Mutual Funds

What is Mutual Fund?

According to PTIC INDIA – Financial Planner in Delhi, Mutual Funds are an investment tool for investors. In these funds, your money is invested in different assets such as stocks, bonds, and commodities. If you are planning on owning a house, buying a car or anything, mutual funds serve you all your needs. It is a simple and effective way to save Income Tax.

Advantage of Mutual Fund:

There is diversification in these Funds. It allows you to invest in different types of assets and securities for good return.

Because of its liquidity nature, investors can in or out of the market at any point of time.

These Funds are professionally managed and regulated by SEBI or Security & Exchange Board of India.

In Mutual Funds, anyone can invest, from an average person to a big firm. Therefore, you can start investing in mutual funds at a low cost of Rupee 500 or 1000.

In mutual funds investment, the profit is very high as well as the risk is equally high. So by a systematic way of planning, you can achieve your needs and goals.

Types of Mutual Fund:

Equity Funds:

An equity is a share, fund or asset of a company. In these funds, investors invest your money in different assets and shares of various companies. The structure of Equity Fund is both open-ended and closed-ended.

Hybrid Funds:

Hybrid Funds also knows as Balanced Fund. This fund is a combination of equity, bonds, and cash. Investment in Hybrid Fund provides both growth and income in one mutual fund.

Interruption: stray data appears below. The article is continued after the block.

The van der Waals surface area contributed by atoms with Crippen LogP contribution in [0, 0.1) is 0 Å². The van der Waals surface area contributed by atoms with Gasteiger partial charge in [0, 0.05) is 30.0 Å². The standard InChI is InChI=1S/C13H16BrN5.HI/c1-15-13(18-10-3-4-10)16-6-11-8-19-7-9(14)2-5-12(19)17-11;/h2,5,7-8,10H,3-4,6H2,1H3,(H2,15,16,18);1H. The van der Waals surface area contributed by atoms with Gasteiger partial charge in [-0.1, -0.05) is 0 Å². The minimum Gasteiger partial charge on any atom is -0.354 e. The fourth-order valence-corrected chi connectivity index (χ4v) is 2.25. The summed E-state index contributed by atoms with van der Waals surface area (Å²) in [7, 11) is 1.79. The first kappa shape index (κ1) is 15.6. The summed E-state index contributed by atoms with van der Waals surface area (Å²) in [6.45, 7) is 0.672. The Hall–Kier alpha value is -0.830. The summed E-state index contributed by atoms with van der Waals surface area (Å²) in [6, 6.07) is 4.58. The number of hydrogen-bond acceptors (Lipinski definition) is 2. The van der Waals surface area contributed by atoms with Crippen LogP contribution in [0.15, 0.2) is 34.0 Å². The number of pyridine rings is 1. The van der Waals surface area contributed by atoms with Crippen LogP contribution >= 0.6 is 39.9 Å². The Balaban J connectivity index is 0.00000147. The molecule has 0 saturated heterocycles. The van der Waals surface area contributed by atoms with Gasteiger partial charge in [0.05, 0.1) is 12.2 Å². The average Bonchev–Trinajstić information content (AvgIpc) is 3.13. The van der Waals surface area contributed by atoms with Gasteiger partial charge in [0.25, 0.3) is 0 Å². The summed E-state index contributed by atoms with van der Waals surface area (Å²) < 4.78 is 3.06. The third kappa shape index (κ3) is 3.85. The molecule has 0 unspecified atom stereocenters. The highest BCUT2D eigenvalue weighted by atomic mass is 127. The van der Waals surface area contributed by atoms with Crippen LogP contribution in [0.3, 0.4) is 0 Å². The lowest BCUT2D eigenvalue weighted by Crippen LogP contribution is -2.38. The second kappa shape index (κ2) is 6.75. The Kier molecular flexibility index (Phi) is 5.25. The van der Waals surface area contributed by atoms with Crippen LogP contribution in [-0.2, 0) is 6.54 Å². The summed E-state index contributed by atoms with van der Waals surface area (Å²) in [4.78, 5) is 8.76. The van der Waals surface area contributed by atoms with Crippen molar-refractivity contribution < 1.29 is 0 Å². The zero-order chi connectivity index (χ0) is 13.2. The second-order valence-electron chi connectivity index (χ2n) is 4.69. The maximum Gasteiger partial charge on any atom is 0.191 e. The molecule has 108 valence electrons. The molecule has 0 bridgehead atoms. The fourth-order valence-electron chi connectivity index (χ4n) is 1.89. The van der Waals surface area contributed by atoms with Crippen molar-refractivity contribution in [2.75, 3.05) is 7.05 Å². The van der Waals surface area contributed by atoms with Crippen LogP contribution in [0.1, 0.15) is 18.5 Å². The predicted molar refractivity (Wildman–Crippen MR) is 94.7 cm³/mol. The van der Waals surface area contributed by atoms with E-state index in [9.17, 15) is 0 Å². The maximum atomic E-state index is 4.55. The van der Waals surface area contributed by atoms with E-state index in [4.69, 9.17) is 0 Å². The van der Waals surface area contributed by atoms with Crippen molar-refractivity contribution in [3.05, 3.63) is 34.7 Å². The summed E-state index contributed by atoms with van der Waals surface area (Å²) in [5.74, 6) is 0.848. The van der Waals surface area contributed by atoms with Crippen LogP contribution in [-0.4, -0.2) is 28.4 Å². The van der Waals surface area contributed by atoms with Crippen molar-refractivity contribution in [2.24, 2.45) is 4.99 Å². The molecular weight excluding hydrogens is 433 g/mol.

Tax Saving Funds:

ELSS or Equity Linked Savings Scheme comes under Tax Saving Funds. Investment in these funds offers a tax deduction to investors under section 80C of Income Tax Law.

Debt Funds:

It is a fixed rated income-earning fund. In these funds, investors invest in Government Securities or Bonds, Money Market Instruments, and Treasury Bills. Debt fund also works as a tax-efficient fund.

Money Market Funds:

Money Market Funds are those funds where we invest in a money market or securities. Corporate Commercial Bills, Commercial Papers, Treasury Bills, and Certificate of Deposit also come under these Mutual Funds.

There is two structure of Mutual Funds namely:

Open-Ended Funds:

In open-ended structure, you can withdraw your investment at any point in time and get your refund.

Close-Ended Funds:

In close-ended funds, it’s just opposite. You can’t withdraw or close the scheme before maturity.